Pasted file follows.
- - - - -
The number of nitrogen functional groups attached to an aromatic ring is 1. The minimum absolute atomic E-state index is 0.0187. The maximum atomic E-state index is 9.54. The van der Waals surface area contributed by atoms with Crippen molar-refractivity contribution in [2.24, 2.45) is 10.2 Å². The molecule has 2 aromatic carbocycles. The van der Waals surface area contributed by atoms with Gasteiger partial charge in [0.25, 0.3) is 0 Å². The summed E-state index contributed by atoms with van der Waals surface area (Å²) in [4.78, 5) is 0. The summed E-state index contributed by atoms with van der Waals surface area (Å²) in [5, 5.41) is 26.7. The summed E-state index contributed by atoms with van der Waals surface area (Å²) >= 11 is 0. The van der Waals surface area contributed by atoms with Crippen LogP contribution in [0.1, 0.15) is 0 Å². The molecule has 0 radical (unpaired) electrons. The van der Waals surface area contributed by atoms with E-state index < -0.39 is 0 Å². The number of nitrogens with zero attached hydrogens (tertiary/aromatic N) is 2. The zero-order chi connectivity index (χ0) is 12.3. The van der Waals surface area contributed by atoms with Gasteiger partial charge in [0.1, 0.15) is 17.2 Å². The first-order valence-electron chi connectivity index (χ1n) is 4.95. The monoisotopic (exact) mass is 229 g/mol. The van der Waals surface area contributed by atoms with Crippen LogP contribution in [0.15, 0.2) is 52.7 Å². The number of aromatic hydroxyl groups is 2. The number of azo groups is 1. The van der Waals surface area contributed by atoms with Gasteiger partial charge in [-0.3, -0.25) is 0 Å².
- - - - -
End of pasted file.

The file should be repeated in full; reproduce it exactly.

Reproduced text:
The number of nitrogen functional groups attached to an aromatic ring is 1. The minimum absolute atomic E-state index is 0.0187. The maximum atomic E-state index is 9.54. The van der Waals surface area contributed by atoms with Crippen molar-refractivity contribution in [2.24, 2.45) is 10.2 Å². The molecule has 2 aromatic carbocycles. The van der Waals surface area contributed by atoms with Gasteiger partial charge in [0.25, 0.3) is 0 Å². The summed E-state index contributed by atoms with van der Waals surface area (Å²) in [4.78, 5) is 0. The summed E-state index contributed by atoms with van der Waals surface area (Å²) in [5, 5.41) is 26.7. The summed E-state index contributed by atoms with van der Waals surface area (Å²) >= 11 is 0. The van der Waals surface area contributed by atoms with Crippen LogP contribution in [0.1, 0.15) is 0 Å². The molecule has 0 radical (unpaired) electrons. The van der Waals surface area contributed by atoms with E-state index < -0.39 is 0 Å². The number of nitrogens with zero attached hydrogens (tertiary/aromatic N) is 2. The zero-order chi connectivity index (χ0) is 12.3. The van der Waals surface area contributed by atoms with Gasteiger partial charge in [0.1, 0.15) is 17.2 Å². The first-order valence-electron chi connectivity index (χ1n) is 4.95. The monoisotopic (exact) mass is 229 g/mol. The van der Waals surface area contributed by atoms with Crippen LogP contribution in [0.15, 0.2) is 52.7 Å². The number of aromatic hydroxyl groups is 2. The number of azo groups is 1. The van der Waals surface area contributed by atoms with Gasteiger partial charge in [-0.3, -0.25) is 0 Å².